Day of Service commemorates 9/11 attacks
GOFFSTOWN — Scores of St. Anselm College students will fan out as volunteers in Greater Manchester today, visiting schools, parishes and parks; helping out at homeless shelters and soup kitchens; and serving as Big Brothers and Big Sisters.
It is the school’s second annual 9/11 Remembrance and Day of Service, a remembrance of the attacks and student-driven call to action in recognizing the enormous effort to heal the country that followed.
“It’s not just what happened on 9/11 that matters, but also what happened on the days after when the whole country came together,” said Lyndsay Robinson, a St. Anselm senior and president of the student body.
Robinson was but 9 years old, an elementary school student in Tewksbury, Mass., on the day terrorists attacked the United States, killing 2,977 people in New York City, Shanksville, Pa. and Washington D.C.
“The boy who was sitting next to me in my fourth grade class, his dad was in one of the planes that crashed into the tower,” Robinson said. “I think that day kind of changed who I am as a person in terms of patriotism and wanting to serve the country in some capacity.”
The Day of Service is now in its second year as part of St. Anselm’s annual commemoration of the attacks and the American response.
“I think it speaks to the mission of the institution and the values that come with that, the Benedictine values that speak to serving others,” said St. Anselm President Steven DiSalvo. The fact that the students put this together and are orchestrating all the activities on their own is paramount to the whole effort; it is not someone telling them what to do, it is the students deciding what to do, where they want to do it and how they want to do it.”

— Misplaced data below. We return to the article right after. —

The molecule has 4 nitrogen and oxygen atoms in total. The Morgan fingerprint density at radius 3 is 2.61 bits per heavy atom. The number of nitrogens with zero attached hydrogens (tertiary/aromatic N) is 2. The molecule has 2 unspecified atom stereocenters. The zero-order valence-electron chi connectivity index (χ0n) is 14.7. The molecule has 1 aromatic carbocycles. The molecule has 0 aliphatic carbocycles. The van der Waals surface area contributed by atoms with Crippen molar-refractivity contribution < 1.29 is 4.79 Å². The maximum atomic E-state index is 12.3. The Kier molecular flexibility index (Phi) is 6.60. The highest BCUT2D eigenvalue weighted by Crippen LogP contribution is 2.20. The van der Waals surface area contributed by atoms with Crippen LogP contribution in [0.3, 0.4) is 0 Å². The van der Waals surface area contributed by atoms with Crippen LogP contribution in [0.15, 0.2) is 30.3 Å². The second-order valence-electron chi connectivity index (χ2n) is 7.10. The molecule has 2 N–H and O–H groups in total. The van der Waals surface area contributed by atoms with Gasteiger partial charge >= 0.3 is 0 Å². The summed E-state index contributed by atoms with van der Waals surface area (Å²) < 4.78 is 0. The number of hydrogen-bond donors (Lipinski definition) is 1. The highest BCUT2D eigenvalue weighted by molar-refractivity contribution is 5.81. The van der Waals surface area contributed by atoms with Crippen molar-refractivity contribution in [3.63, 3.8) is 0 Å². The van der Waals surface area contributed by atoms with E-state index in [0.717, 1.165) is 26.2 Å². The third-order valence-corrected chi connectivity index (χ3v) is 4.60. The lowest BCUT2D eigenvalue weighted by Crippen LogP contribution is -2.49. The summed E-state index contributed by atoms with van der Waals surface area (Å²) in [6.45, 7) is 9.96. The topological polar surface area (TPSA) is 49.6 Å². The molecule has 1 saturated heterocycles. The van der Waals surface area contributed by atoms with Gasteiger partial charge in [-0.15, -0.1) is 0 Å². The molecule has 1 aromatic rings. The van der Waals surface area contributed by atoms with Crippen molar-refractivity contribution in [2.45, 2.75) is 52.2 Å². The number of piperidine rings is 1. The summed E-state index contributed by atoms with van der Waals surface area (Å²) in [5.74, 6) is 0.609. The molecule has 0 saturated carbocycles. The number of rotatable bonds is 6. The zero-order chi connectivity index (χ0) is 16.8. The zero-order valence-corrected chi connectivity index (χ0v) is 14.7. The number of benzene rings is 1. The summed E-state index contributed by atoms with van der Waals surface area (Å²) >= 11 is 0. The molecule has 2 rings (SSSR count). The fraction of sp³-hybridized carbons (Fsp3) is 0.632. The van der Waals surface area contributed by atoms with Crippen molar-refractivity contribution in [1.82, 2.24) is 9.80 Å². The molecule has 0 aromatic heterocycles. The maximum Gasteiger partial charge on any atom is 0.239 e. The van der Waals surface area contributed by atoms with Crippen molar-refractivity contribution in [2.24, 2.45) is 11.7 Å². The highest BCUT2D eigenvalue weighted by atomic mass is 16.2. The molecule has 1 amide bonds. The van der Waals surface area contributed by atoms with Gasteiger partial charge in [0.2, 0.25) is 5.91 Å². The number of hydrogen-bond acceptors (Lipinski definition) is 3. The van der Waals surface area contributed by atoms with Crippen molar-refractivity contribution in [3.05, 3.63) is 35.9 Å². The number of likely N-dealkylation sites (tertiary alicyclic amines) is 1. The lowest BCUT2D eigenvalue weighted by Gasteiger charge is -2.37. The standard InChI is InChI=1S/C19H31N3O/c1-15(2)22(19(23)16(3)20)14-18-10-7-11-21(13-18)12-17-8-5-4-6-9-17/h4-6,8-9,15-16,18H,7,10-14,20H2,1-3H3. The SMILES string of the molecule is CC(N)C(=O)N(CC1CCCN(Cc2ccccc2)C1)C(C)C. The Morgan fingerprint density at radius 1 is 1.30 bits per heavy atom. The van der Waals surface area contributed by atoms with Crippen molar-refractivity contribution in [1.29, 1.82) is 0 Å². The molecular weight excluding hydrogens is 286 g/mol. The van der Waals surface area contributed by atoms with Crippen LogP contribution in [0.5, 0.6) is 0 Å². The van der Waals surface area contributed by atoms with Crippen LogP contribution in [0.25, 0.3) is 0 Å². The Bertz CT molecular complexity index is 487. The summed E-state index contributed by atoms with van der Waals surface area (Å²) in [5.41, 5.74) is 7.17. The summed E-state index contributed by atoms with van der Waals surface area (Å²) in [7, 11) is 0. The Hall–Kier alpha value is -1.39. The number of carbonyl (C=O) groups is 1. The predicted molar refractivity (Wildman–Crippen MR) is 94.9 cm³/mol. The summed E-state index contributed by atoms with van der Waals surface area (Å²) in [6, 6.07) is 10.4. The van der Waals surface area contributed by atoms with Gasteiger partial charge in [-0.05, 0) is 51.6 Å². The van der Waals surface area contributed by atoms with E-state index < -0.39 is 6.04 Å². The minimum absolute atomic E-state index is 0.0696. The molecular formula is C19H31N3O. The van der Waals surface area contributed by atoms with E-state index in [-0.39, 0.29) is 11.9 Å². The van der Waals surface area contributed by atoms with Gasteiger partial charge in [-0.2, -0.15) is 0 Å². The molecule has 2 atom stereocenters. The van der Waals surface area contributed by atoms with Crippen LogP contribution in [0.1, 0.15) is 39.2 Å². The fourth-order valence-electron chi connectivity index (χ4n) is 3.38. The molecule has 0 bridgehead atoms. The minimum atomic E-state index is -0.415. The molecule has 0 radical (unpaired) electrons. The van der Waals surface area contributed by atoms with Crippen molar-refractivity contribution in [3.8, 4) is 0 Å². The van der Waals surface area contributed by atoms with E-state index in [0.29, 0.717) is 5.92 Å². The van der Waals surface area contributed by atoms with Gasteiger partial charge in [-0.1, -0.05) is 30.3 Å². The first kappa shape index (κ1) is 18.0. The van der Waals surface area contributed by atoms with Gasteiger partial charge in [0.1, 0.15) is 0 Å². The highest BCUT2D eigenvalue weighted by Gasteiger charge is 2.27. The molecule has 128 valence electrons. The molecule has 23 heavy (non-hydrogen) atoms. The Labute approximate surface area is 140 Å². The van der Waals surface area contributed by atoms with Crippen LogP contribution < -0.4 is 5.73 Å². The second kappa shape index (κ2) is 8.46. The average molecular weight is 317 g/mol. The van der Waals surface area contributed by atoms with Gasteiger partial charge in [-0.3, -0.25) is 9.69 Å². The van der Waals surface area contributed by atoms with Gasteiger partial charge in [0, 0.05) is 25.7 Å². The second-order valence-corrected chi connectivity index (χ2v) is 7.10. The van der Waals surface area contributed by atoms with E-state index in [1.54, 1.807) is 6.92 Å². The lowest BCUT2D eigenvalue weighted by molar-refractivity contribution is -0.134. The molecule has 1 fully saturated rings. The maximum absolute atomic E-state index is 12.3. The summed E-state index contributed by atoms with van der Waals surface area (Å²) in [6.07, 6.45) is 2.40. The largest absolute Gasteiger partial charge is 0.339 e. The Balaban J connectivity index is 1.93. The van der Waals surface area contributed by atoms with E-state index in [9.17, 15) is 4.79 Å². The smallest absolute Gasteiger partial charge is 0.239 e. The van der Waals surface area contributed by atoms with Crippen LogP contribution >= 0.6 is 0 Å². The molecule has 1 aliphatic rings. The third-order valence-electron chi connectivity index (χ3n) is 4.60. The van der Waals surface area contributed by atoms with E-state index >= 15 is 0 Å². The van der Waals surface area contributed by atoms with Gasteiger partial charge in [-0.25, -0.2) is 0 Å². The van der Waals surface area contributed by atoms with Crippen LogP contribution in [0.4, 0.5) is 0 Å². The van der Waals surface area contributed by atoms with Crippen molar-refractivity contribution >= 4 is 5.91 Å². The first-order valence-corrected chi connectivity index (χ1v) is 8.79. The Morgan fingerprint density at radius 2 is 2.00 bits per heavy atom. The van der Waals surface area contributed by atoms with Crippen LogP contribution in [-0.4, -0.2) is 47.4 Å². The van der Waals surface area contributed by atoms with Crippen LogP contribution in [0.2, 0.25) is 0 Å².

St. Anselm College is conducted by the Catholic Benedictine order.
The service component has grown to include about 200 students who will help at 21 locations in the area — a healthy increase from the seven projects included a year ago. Alumni are becoming part of the day’s events, and representatives of first responders in Greater Manchester will be guests at an afternoon barbecue.St. Anselm students have matured in a darker world than their parents.
“We saw so much evil in a short period of time,” Robinson said. “You can’t go to the movie theaters, you can’t go to the mall, you can’t go to a grocery store, you can’t go to an elementary school, you can’t even run the Boston Marathon without worrying if something is going to happen any more.”
Part of the St. Anselm observance included a documentary about the 9/11 experience and its aftermath, which DiSalvo said had a profound impact on many students.
“Understanding the context by which they are going to do service has changed their lives,” DiSalvo said. “This is a moment they will not forget.”
Robinson said she will not forget the response of St. Anselm students, alumni, staff, faculty and administrators to the call to action.
“For me, St. Anselm College has shown me that there is good in the world,” she said.